What you see in the image above has come out of the printer that I sit next to around 25 hours a week, and has been printed by a trainee on a pre-service course (probably CELTA), who is probably about to ask to borrow my scissors to cut the words up.
In this example, we have a list of words; often it's sentences, each word of which has been printed at font size 100 or so, also to be sliced up, so that the sentence can be BluTacked to the wall or lain out on the floor (possibly first having been photocopied into identical sets), after which the students "mingle" and put the sentence back together again.
Sometimes it's images of every day objects — like Metro tickets and mp3 players and mobile phones, as you see above — that could so easily have been drawn or pointed to instead, but which have been printed under the absurd notion that an image is worth 1000 words, when often it really isn't!
The other day, we had someone printing single phonetic symbols (!!!), as huge as possible, each on a separate piece of paper, then to be magnified further via the photocopier.
This happens all day, every day, whether the trainees are on CELTA or Spanish teacher training courses, and I suspect that someone somewhere (a coursebook writer…?) must have come up with this "idea", and people on teacher training courses must now be taught that this is a great (???) "activity" or "task", or whatever they call it.
It has to stop.
I say that partly as further promotion for my one-man, entirely unsuccessful campaign to smash the photocopier in all language schools around the world and I say it for these three reasons:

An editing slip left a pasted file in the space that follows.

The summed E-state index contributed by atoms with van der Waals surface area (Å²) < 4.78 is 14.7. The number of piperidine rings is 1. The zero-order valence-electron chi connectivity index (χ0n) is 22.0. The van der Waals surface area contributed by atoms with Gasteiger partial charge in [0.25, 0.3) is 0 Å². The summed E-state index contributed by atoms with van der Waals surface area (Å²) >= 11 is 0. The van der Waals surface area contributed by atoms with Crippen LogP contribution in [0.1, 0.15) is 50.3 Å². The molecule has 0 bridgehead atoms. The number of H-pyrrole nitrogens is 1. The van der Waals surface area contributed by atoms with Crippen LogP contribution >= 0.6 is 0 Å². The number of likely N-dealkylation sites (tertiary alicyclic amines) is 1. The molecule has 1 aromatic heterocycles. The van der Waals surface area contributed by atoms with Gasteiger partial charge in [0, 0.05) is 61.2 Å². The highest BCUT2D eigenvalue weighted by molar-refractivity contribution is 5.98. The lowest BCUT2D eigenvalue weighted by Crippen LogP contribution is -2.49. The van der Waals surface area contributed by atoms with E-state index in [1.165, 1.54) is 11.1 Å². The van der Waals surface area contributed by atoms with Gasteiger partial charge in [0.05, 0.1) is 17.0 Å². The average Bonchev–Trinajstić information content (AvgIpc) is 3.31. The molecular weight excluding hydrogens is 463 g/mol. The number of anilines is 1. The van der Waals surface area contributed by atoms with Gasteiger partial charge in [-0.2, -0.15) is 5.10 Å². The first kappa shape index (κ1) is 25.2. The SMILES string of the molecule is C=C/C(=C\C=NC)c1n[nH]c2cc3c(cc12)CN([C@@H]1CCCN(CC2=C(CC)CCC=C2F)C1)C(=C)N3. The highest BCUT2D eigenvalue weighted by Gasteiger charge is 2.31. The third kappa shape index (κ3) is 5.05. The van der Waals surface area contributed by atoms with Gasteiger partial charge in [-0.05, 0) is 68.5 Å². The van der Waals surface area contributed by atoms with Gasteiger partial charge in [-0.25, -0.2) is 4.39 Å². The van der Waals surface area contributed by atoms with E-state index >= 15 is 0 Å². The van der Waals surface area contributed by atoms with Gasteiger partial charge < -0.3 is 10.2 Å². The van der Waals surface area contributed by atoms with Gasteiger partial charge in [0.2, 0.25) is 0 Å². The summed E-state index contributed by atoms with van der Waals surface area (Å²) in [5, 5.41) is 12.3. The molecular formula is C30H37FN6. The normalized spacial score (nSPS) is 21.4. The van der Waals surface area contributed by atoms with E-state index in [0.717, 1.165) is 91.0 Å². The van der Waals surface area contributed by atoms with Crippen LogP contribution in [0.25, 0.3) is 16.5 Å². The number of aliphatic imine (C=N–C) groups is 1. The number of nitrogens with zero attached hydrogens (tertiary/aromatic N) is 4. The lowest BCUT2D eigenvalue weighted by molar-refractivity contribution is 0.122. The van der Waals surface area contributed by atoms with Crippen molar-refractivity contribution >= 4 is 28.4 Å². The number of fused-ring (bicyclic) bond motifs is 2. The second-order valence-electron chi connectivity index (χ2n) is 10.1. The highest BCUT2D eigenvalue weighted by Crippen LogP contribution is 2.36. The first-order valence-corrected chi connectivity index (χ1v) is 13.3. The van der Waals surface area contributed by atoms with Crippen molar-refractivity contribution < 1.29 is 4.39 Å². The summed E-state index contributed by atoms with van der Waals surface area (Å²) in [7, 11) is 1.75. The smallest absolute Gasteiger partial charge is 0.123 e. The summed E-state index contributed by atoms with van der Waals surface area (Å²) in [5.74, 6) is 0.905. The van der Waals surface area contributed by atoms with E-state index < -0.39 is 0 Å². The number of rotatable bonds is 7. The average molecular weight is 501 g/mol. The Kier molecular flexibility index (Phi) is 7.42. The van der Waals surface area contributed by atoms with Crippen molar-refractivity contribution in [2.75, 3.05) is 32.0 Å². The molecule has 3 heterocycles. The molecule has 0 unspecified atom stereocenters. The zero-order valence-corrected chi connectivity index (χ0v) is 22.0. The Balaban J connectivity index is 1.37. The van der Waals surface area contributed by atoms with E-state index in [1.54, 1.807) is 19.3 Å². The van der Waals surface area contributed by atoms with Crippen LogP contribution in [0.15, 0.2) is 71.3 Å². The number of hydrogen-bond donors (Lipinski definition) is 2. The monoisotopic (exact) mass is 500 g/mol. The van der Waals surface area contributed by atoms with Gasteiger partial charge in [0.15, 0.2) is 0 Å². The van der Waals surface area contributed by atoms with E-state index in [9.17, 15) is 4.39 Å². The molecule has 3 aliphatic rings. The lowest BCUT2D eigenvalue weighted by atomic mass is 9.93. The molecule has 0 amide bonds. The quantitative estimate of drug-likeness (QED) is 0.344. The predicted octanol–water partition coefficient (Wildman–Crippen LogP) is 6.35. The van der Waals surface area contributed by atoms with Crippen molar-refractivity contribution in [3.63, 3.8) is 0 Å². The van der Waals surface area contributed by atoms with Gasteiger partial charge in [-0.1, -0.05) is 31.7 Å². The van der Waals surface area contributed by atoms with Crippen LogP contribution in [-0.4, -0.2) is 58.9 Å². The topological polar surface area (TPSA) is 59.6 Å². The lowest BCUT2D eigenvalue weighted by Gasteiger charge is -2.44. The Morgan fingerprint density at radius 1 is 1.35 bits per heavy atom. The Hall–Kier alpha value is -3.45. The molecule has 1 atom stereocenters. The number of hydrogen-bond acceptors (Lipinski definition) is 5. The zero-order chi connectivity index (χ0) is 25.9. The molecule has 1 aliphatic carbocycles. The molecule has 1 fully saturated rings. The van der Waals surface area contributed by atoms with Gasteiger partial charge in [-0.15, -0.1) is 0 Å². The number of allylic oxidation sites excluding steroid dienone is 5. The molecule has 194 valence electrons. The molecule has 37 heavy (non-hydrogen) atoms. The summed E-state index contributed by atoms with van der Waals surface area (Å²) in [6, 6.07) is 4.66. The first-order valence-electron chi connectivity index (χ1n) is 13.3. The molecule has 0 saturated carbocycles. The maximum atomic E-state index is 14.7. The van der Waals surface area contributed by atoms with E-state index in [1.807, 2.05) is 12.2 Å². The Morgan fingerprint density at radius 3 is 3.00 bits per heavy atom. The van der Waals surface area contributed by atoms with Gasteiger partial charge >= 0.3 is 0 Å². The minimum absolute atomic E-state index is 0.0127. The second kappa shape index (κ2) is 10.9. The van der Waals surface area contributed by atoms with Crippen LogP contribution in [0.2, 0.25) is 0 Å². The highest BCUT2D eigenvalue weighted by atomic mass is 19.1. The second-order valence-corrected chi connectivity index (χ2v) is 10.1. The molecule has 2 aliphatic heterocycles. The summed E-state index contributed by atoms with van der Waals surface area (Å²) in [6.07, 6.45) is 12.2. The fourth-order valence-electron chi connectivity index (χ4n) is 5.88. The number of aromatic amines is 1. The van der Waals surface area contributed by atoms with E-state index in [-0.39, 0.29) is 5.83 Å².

- It's unsustainable environmentally. If every sound (not word, sound!!!) we ever taught language learners needed to printed, how long would it take us to wipe out the rainforests? This matters! Even if you still refuse to believe the evidence of global warming (video).
- It's an absurd waste of the trainee's/teacher's time. Do you really need to go and find a computer and print and photocopy the term mobile phone (or find an image of one) when there's a mobile phone in everyone's pocket and they already know the word anyway?
- It's so 20th century. As course tutors we need to stop recommending this activity. It encourages trainees to continue backwards into the 20th century, to imagine that PC+projector, together with printer+photocopier is technology, when in fact the world has kind of slightly moved on from that, and it may well be that those four "P"s are things the learners only ever encounter in the time warp they enter when they set foot in a language classroom.
When was the last time a trainee doing teaching practice on a CELTA course got the learners to use an app? Perhaps, just perhaps, they should be doing that…
Get? The rain forest wept! You don't need to print the word get!